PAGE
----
Those riots that set parts of London ablaze last summer rattled the nation, the government sprang into instant over-reaction and blanket condemnation, the media revelled in analysis mixed with hysteria, and the public swung backwards and forwards in horror, sympathy and, yes, fear.
This was not just five actors standing and delivering the lines – the stage not only came alive with the energy on display but it almost disappeared as we were drawn closer into the action. If Charles Mnene, as The Fear dominated the proceedings with charm and emotion mixed with just the right amount of threat then his was the central voice. Michael Elkin, The Fight, was an earnestly believable policeman trying to bring understanding to the crazed world that he has to patrol by watching Natural History TV programmes but also showing that if cornered he could be very nasty indeed. Gabeen Khan was, possibly even more threatening as The Wolf, the charming historian and social-commentator whose ornithological observations in the park were pure social poison Gabeen Khan held plenty of venom in reserve only letting it out when we thought he’d lulled us away from imminent danger. Steven Elder, Silver Tongue, was convincing too as everything we dislike about our current batch of PR politicians pushing our capacity for sympathy to an extreme when we were asked to feel sorry for this posh kid sent to boarding school an a very impresionable age.
Akiya Henry genuinely sparkled as The Sparkle, the lone female voice in this mostly masculine-voiced play. In many ways she had the most difficult role of all, vulnerable, sassy and funny, she also had to bring the most intense sense of fear to the proceedings and had to convince even when the play moved into its least convincing theme. She tells us that her fear is limited by her sense that her life already feels dead. Here Archie Maddocks tried too hard to win it both ways when we felt that The Sparkle’s sparkle, in spite of her perceived frailty, would never willingly be snuffed out. Perhaps Mr Maddocks was too ready to make the only woman in the piece the most obvious victim but Akiya Henry’s charisma carried us over several awkward bumps in a script that is mostly weaved with inspired and golden threads.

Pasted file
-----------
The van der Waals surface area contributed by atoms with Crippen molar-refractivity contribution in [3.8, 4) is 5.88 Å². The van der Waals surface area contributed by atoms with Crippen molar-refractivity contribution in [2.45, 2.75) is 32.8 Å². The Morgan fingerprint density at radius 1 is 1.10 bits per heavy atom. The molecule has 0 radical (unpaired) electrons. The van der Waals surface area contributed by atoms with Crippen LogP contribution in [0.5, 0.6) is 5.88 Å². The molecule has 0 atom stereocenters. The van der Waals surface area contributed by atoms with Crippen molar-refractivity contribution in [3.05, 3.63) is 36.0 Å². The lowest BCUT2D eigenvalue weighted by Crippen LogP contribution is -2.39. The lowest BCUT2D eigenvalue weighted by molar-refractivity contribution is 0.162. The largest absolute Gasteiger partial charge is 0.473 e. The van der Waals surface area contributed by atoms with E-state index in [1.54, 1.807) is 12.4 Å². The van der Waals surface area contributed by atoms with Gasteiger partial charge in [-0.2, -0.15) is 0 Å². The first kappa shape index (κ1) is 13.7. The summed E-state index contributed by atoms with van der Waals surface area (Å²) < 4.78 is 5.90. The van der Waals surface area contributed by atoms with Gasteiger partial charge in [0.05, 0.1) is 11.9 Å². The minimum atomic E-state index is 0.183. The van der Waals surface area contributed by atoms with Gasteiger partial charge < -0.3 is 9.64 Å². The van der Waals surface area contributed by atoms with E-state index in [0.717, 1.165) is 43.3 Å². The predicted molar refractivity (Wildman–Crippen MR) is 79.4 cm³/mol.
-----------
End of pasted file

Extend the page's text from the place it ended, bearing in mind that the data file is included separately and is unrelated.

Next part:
The production was a huge success for all involved and it deserves a wide viewing so if there is any way that you can get to see it, book now – sadly it has, for the moment, only a week to run. For details of the Orange Tree Theatre look at my LINKS column on the right of this blog.
Mottled Lines by Archie W Maddocks
Directed by Henry Bell
10 – 14 July 2012
Orange Tree Theatre.
Photos © Mawgan Gyles